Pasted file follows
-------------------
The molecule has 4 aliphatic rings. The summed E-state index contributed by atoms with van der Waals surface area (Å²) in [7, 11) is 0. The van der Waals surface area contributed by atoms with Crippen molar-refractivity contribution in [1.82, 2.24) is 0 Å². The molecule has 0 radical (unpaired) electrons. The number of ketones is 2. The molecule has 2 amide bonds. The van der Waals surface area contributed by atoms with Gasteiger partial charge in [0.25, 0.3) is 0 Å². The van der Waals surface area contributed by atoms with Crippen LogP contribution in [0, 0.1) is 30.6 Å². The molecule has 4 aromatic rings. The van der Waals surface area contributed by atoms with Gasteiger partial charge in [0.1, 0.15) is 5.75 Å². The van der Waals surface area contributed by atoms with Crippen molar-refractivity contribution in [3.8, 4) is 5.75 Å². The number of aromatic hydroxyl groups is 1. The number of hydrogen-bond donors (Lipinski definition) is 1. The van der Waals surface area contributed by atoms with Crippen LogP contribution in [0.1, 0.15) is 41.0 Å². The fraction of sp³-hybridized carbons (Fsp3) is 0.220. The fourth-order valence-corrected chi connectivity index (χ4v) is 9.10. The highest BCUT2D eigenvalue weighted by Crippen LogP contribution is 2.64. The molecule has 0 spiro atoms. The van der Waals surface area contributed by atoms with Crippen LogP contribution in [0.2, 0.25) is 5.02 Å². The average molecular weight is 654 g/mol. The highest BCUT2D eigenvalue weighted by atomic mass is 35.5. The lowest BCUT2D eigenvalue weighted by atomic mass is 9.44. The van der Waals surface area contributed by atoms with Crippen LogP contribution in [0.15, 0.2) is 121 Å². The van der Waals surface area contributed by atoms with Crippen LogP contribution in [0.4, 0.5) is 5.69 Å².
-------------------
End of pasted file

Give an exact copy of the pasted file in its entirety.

The molecule has 4 aliphatic rings. The summed E-state index contributed by atoms with van der Waals surface area (Å²) in [7, 11) is 0. The van der Waals surface area contributed by atoms with Crippen molar-refractivity contribution in [1.82, 2.24) is 0 Å². The molecule has 0 radical (unpaired) electrons. The number of ketones is 2. The molecule has 2 amide bonds. The van der Waals surface area contributed by atoms with Gasteiger partial charge in [0.25, 0.3) is 0 Å². The van der Waals surface area contributed by atoms with Crippen LogP contribution in [0, 0.1) is 30.6 Å². The molecule has 4 aromatic rings. The van der Waals surface area contributed by atoms with Gasteiger partial charge in [0.1, 0.15) is 5.75 Å². The van der Waals surface area contributed by atoms with Crippen molar-refractivity contribution in [3.8, 4) is 5.75 Å². The number of aromatic hydroxyl groups is 1. The number of hydrogen-bond donors (Lipinski definition) is 1. The van der Waals surface area contributed by atoms with Crippen LogP contribution in [0.1, 0.15) is 41.0 Å². The fraction of sp³-hybridized carbons (Fsp3) is 0.220. The fourth-order valence-corrected chi connectivity index (χ4v) is 9.10. The highest BCUT2D eigenvalue weighted by Crippen LogP contribution is 2.64. The molecule has 0 spiro atoms. The van der Waals surface area contributed by atoms with Crippen LogP contribution in [0.2, 0.25) is 5.02 Å². The average molecular weight is 654 g/mol. The highest BCUT2D eigenvalue weighted by atomic mass is 35.5. The lowest BCUT2D eigenvalue weighted by atomic mass is 9.44. The van der Waals surface area contributed by atoms with Crippen LogP contribution in [0.15, 0.2) is 121 Å². The van der Waals surface area contributed by atoms with Crippen LogP contribution in [0.4, 0.5) is 5.69 Å².